Saturday, January 28, 2017

Trump Stops Admission of All Refugees For 120 Days, Stops From Syria Indefinitely, Gives Priority to Christians (??!)

Holy crap, the mind reels:
President Trump on Friday closed the nation’s borders to refugees from around the world, ordering that families fleeing the slaughter in Syria be indefinitely blocked from entering the United States, and temporarily suspending immigration from several predominantly Muslim countries. 
In an executive order that he said was part of an extreme vetting plan to keep out “radical Islamic terrorists,” Mr. Trump also established a religious test for refugees from Muslim nations: He ordered that Christians and others from minority religions be granted priority over Muslims.
   Because of my own particular kind of screwiness, I've got to start off by saying: I don't want to be a part of knee-jerk, bleeding-heart liberal wailing about this. Islam has a violence/terrorism problem, Muslim immigrants in Europe have often failed to assimilate (though that has been much less of a problem here--perhaps no problem to speak of, for all I know), and there are reasonable grounds for subjecting Muslim immigrants from certain countries to more severe scrutiny. I don't like it, and I'm not sure it's the right course of action, but it isn't inherently bigoted, obviously evil, nor undeniably irrational. It is, so far as I can tell, warranted (at least in the sense of made permissible by) the available evidence. Or: the evidence available to an average person like me, and after a fair amount of honest thinking about the matter.
   Whether it's legal, I haven't the foggiest idea.
   Needless to say, some of the usual suspects, including the (formerly-extremely-admirable) ACLU, contend that this can only be anti-Muslim bigotry. Because, y'know, Zoroastrians are out there blowing people up at the exact same rate as Muslims. Also Rastafarians.
   Isn't this roughly the situation we face?: Islam apparently has certain problems, and these problems are worse in certain countries. Conservatives tend to look at this situation and urge caution with respect to certain policies. Liberals/progressives tend to argue that the problems are largely illusory, and they only seem salient because of bigotry, so no special caution is required. Conservatives think that liberals are stupid for believing what they believe about this (though I think the better criticism would be: they allow a theory to blind them to evidence), and, of course, liberals think that conservatives are evil for believing what they believe about this. 
   I have some inclination to see both sides, and to think that the facts leave open a fairly wide range of options, including both the preferred liberal and preferred conservative courses of action...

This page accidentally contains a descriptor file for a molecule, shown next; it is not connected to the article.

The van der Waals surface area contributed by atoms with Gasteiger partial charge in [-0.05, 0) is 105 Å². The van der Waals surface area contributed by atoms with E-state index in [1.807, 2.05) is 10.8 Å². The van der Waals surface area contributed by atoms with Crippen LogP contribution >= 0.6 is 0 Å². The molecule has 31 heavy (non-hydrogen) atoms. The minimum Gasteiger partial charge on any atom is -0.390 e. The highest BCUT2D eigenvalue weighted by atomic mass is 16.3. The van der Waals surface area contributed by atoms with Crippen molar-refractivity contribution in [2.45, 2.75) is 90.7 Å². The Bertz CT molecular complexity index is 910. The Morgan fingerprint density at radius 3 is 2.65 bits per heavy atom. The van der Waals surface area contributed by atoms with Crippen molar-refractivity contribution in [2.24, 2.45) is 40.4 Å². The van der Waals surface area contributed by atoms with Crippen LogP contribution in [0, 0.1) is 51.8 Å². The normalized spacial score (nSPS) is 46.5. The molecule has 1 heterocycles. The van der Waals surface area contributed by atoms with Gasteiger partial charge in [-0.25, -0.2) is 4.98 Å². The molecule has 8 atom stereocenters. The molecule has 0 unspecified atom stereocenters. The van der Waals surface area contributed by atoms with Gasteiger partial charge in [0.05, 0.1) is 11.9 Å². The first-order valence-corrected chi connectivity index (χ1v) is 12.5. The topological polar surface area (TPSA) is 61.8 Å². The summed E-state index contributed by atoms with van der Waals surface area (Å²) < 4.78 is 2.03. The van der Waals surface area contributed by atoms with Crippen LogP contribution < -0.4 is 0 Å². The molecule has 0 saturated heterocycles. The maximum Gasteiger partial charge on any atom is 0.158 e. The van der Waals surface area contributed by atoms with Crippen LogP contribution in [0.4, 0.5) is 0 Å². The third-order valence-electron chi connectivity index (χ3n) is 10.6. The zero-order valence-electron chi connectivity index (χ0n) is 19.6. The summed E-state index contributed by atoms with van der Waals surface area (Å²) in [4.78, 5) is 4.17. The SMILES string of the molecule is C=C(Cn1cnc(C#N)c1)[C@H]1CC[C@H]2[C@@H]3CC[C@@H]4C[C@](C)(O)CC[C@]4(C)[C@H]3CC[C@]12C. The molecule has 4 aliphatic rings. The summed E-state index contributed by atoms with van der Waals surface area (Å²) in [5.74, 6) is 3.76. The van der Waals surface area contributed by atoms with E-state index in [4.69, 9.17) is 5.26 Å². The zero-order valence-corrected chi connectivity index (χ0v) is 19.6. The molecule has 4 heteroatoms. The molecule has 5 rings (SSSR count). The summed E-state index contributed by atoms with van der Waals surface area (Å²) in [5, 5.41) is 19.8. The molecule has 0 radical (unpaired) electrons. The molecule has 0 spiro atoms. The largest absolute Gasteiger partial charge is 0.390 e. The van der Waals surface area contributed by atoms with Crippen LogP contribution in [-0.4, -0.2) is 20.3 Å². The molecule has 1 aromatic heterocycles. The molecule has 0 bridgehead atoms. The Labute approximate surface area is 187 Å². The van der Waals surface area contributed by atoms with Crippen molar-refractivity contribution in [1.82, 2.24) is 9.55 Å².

Buuuut...what the hell is this business about giving priority to Christians???? That seems to give fairly clear confirmation (though, of course, not conclusive proof...which is the wrong standard, though) to the left's bigotry hypothesis. Are there any grounds for this kind of preference? Some general principle about prioritizing in-danger minorities? And do Syrian Christians meet the relevant criteria? I'm way damn skeptical. This seems to me to be the aspect of the thing that makes the left's bigotry hypothesis--and God do those people only know one tune?--plausible in this case. 
   So, though the facts seem to make extra scrutiny of certain groups of Muslims reasonable, therefore not necessarily is so often the case, there is also reason to believe that bigotry may, in fact, be part of the picture. 
   My own inclination is to err on the side of helping refugees. This is part of the reason I'm concerned about massive illegal immigration. We're already overpopulated (despite what some argue), and we are simply not going to address the birth rate. So, in my view, we have to watch how many people we let into the country. The more illegal immigrants we allow to pour in, the more we have to think about throttling back on refugees and other legal immigrants. 
   Anyway. We already apparently have a fairly extensive "vetting" mechanism in place. And I think we have an imperfect duty to accept refugees from violence and oppression. And it's not as if the Syrians have not suffered enough. I'm not especially well-informed about all this, but I'm just not in favor of this executive order. I think an action like Trump's must carry a fairly heavy burden of proof to be justified, and I just don't see it. OTOH, I really don't have much reason to think that our current system is adequate, I guess...
   Also OTOH, a lot of Americans are justifiably concerned about accepting these refugees. 120 days may be a small price to pay in order to give those fears due weight. Not that I think a Trump administration can be trusted to be rational...but if we could come out on the other side of this with good evidence that there's a reliable vetting process in place, and the justified fears of conservatives could be assuaged...that might very well be worth the price. 
   But...this reminds me of me trying to be reasonable during the lead-up to Gulf War Episode II: The Phantom Menace...  Well, maybe this, and if you look at it that way then maybe they're not as unreasonable as they seem, and perhaps.... And we see how all that turned out.
   I'm not necessarily against the U.S. saying: look, we have to treat this special case as a special case. We're going to look at it for four months, but as soon as possible we're going to get back to trying to help out people who deserve our help. But I don't have much confidence that that's what's going to happen. And tacking that damn thing about Christians on to all of the very best, it looks very bad.